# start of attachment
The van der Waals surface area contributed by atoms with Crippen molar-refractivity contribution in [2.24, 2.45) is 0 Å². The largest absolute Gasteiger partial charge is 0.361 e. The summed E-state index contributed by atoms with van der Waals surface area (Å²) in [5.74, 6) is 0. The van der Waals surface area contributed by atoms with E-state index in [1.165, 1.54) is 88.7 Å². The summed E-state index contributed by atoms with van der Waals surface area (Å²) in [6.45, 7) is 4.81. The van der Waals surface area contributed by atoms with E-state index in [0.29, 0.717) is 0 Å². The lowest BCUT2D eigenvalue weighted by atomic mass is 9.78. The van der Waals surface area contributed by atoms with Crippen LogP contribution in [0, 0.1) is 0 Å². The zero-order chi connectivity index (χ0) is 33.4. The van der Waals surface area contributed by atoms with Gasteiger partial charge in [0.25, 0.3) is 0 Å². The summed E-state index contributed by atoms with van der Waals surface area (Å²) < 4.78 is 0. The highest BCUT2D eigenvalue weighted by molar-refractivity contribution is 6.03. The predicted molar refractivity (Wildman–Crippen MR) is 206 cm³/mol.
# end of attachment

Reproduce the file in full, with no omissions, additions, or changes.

The van der Waals surface area contributed by atoms with Crippen molar-refractivity contribution in [2.24, 2.45) is 0 Å². The largest absolute Gasteiger partial charge is 0.361 e. The summed E-state index contributed by atoms with van der Waals surface area (Å²) in [5.74, 6) is 0. The van der Waals surface area contributed by atoms with E-state index in [1.165, 1.54) is 88.7 Å². The summed E-state index contributed by atoms with van der Waals surface area (Å²) in [6.45, 7) is 4.81. The van der Waals surface area contributed by atoms with E-state index in [0.29, 0.717) is 0 Å². The lowest BCUT2D eigenvalue weighted by atomic mass is 9.78. The van der Waals surface area contributed by atoms with Crippen LogP contribution in [0, 0.1) is 0 Å². The zero-order chi connectivity index (χ0) is 33.4. The van der Waals surface area contributed by atoms with Gasteiger partial charge in [0.25, 0.3) is 0 Å². The summed E-state index contributed by atoms with van der Waals surface area (Å²) < 4.78 is 0. The highest BCUT2D eigenvalue weighted by molar-refractivity contribution is 6.03. The predicted molar refractivity (Wildman–Crippen MR) is 206 cm³/mol.